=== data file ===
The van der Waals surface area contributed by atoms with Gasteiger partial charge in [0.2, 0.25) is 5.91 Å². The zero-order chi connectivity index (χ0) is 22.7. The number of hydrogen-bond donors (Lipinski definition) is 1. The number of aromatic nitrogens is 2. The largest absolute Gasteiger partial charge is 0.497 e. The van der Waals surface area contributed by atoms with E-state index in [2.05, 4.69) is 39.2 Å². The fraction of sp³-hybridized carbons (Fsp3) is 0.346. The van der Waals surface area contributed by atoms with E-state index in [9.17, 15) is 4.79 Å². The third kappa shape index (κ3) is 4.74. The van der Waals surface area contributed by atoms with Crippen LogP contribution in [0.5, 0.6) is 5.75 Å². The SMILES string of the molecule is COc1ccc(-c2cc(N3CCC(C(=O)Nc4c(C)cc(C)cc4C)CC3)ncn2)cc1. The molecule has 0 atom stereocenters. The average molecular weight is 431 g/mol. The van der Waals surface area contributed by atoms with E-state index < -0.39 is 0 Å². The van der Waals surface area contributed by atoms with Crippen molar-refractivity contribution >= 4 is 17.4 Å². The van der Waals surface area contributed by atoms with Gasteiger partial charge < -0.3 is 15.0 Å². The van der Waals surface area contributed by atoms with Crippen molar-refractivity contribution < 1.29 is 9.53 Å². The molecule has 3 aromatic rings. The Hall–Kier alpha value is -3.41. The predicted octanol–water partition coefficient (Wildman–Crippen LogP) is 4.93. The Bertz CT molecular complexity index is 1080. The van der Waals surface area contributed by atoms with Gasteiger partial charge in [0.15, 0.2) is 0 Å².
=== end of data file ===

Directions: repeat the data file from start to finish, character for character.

The van der Waals surface area contributed by atoms with Gasteiger partial charge in [0.2, 0.25) is 5.91 Å². The zero-order chi connectivity index (χ0) is 22.7. The number of hydrogen-bond donors (Lipinski definition) is 1. The number of aromatic nitrogens is 2. The largest absolute Gasteiger partial charge is 0.497 e. The van der Waals surface area contributed by atoms with E-state index in [2.05, 4.69) is 39.2 Å². The fraction of sp³-hybridized carbons (Fsp3) is 0.346. The van der Waals surface area contributed by atoms with E-state index in [9.17, 15) is 4.79 Å². The third kappa shape index (κ3) is 4.74. The van der Waals surface area contributed by atoms with Crippen LogP contribution in [0.5, 0.6) is 5.75 Å². The SMILES string of the molecule is COc1ccc(-c2cc(N3CCC(C(=O)Nc4c(C)cc(C)cc4C)CC3)ncn2)cc1. The molecule has 0 atom stereocenters. The average molecular weight is 431 g/mol. The van der Waals surface area contributed by atoms with E-state index < -0.39 is 0 Å². The van der Waals surface area contributed by atoms with Crippen molar-refractivity contribution >= 4 is 17.4 Å². The van der Waals surface area contributed by atoms with Gasteiger partial charge < -0.3 is 15.0 Å². The van der Waals surface area contributed by atoms with Crippen molar-refractivity contribution < 1.29 is 9.53 Å². The molecule has 3 aromatic rings. The Hall–Kier alpha value is -3.41. The predicted octanol–water partition coefficient (Wildman–Crippen LogP) is 4.93. The Bertz CT molecular complexity index is 1080. The van der Waals surface area contributed by atoms with Gasteiger partial charge in [0.15, 0.2) is 0 Å².